Jamaican to head inquiry into historic land grabs in Bermuda

Jamaican to head inquiry into historic land grabs in Bermuda

Tuesday, November 05, 2019

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HAMILTON, Bermuda (CMC) — Jamaican-born retired puisne judge Norma Wade-Miller is to head an investigation into alleged historic land grabs here.

Premier David Burt announced the members of the commission of inquiry in the House of Assembly last week Friday in a motion to set up an inquiry that was tabled by late Progressive Labour Party (PLP) legislator Walton Brown in 2014 when the One Bermuda Alliance was in power.

Wade-Miller, the island's first female acting chief justice and who was once married to late Opposition Leader Frederick Wade, served as a puisne judge for 25 years. She was also the first woman in Bermuda to be appointed a substantive magistrate, and then a high court judge.

Other members of the inquiry will be lawyers Lynda Milligan-Whyte and Maxine Binns; business manager Frederica Forth; former PLP legislator Wayne Perinchief; environmentalist Jonathan Starling, and land surveyor Quinton Stovell.

“This now forms part of the legacy of the late honourable member Walton Brown, who was its champion,” said Burt.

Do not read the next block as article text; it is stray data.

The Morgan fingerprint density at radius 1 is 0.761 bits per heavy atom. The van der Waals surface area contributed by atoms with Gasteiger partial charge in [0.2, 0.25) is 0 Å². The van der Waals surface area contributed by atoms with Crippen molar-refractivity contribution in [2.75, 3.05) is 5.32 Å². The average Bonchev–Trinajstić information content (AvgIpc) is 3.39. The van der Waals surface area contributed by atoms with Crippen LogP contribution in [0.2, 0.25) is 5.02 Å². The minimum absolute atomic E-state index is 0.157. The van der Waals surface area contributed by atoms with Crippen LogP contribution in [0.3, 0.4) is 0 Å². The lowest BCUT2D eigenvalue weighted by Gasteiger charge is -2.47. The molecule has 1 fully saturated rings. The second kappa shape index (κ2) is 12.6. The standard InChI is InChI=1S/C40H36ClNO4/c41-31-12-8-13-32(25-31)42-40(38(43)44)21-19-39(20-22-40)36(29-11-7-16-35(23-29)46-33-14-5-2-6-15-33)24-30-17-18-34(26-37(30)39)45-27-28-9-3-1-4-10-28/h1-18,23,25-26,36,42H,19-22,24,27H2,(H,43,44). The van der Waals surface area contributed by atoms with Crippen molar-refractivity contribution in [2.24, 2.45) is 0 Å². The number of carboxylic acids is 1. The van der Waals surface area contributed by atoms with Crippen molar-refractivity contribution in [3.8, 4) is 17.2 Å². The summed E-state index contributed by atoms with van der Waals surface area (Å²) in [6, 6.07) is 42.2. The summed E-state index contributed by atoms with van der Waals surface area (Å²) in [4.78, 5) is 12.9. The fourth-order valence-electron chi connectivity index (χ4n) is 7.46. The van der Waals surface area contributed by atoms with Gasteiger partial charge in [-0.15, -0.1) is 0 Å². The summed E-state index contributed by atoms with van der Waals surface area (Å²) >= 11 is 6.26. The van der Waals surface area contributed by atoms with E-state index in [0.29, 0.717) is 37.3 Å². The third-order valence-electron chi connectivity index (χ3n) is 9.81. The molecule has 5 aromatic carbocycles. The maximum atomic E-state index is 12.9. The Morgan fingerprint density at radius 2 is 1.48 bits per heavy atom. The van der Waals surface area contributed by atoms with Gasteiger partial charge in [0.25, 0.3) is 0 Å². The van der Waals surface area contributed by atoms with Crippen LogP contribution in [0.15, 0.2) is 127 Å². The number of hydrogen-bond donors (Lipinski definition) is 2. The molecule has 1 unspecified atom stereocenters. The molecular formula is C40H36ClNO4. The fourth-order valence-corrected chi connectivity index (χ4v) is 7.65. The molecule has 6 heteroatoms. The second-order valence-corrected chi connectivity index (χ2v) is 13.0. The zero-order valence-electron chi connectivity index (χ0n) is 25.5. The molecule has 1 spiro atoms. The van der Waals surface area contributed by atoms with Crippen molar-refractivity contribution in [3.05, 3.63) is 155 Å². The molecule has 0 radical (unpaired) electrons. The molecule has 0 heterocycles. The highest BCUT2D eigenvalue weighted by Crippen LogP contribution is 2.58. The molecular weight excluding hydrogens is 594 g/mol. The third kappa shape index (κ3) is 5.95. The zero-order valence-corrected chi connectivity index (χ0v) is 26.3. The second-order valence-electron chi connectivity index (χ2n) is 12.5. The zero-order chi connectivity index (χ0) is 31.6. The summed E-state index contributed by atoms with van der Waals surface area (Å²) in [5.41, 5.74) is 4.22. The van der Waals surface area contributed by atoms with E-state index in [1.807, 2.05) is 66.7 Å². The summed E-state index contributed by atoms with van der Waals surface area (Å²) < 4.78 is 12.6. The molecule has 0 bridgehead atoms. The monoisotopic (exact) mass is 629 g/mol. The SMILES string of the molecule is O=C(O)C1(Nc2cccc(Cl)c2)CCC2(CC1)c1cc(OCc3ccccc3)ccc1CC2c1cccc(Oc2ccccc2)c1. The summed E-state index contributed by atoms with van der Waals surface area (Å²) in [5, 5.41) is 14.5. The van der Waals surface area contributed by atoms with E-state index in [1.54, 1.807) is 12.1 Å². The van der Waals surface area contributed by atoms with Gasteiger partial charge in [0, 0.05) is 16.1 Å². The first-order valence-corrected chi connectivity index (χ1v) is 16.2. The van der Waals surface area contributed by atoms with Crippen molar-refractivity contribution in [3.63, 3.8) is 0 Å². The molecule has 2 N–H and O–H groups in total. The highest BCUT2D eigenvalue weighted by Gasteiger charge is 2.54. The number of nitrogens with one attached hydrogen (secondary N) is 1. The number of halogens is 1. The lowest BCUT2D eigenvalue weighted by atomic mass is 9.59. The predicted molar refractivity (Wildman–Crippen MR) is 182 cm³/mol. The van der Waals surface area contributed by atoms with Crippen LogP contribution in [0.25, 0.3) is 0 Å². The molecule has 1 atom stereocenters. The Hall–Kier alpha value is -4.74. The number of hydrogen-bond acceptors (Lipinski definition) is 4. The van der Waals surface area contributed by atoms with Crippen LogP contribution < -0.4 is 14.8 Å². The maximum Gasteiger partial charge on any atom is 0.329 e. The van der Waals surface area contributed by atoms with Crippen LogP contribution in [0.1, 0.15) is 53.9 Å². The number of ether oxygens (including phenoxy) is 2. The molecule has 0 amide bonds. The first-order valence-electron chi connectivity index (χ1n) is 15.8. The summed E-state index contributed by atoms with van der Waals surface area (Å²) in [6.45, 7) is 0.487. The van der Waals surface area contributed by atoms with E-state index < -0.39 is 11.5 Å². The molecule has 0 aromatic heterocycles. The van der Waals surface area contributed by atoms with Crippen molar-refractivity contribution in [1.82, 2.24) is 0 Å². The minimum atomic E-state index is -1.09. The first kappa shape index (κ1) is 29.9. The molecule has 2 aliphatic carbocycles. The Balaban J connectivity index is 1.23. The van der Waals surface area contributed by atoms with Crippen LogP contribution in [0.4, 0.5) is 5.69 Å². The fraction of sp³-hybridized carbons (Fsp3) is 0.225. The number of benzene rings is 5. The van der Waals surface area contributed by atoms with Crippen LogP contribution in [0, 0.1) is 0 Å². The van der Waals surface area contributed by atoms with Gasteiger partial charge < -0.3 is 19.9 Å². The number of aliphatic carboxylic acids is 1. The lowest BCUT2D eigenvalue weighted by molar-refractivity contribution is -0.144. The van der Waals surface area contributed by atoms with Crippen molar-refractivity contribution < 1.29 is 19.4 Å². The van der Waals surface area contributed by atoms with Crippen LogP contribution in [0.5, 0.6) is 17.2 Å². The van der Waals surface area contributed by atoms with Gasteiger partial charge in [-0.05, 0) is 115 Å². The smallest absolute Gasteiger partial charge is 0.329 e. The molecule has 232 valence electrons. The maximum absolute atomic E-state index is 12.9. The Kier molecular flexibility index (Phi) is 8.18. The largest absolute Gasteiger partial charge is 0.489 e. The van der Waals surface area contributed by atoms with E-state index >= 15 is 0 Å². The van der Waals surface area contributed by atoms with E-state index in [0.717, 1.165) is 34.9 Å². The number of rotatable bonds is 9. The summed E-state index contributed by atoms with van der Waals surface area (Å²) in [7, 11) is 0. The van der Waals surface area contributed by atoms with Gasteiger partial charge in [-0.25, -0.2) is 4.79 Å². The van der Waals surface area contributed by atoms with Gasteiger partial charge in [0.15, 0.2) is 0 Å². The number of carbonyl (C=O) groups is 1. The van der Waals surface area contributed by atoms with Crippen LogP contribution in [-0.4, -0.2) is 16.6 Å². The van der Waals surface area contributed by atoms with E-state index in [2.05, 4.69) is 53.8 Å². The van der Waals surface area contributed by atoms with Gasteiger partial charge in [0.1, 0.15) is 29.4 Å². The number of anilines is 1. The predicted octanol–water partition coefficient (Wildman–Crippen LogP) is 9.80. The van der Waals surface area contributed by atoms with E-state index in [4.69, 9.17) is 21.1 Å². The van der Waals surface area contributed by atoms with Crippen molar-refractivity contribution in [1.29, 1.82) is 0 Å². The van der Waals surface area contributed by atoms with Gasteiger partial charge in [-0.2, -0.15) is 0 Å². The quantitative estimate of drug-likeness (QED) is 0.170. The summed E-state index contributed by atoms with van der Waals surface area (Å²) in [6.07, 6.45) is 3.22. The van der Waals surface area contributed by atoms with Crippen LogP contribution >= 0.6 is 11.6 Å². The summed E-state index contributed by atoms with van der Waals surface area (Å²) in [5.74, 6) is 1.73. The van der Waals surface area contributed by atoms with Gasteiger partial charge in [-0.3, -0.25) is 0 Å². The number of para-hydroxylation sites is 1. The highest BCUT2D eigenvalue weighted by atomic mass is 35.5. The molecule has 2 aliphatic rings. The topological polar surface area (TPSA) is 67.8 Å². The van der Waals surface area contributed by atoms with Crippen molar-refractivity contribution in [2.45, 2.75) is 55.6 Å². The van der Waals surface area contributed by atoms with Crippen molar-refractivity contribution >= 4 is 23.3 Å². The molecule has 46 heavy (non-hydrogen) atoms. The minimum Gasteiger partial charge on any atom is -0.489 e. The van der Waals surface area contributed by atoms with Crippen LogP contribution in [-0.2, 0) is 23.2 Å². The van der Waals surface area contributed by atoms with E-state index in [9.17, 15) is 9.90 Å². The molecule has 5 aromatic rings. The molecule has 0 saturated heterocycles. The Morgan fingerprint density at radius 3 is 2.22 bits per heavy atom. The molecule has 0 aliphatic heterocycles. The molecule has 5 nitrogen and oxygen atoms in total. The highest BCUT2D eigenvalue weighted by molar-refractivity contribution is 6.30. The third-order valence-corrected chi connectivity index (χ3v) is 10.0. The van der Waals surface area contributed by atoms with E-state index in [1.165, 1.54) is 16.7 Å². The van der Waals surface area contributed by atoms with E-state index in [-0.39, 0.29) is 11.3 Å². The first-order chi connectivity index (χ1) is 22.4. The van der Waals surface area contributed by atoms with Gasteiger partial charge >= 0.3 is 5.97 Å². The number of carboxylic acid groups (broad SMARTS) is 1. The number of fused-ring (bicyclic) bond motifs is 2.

The premier earlier said the commission's scope would include the investigation of “historic losses of citizens' property in Bermuda through theft of property, dispossession of property, adverse possession claims, and/or such other unlawful or irregular means by which land was lost in Bermuda”.

Brown's motion to ask the governor to set up a commission of inquiry into all known claims of property loss or dispossession was passed by parliament in July 2014. George Fergusson, the former governor, rejected the request, which sparked a march on Government House.

The controversy led to a change in the law that gave the premier power to appoint a commission of inquiry without the governor's approval.

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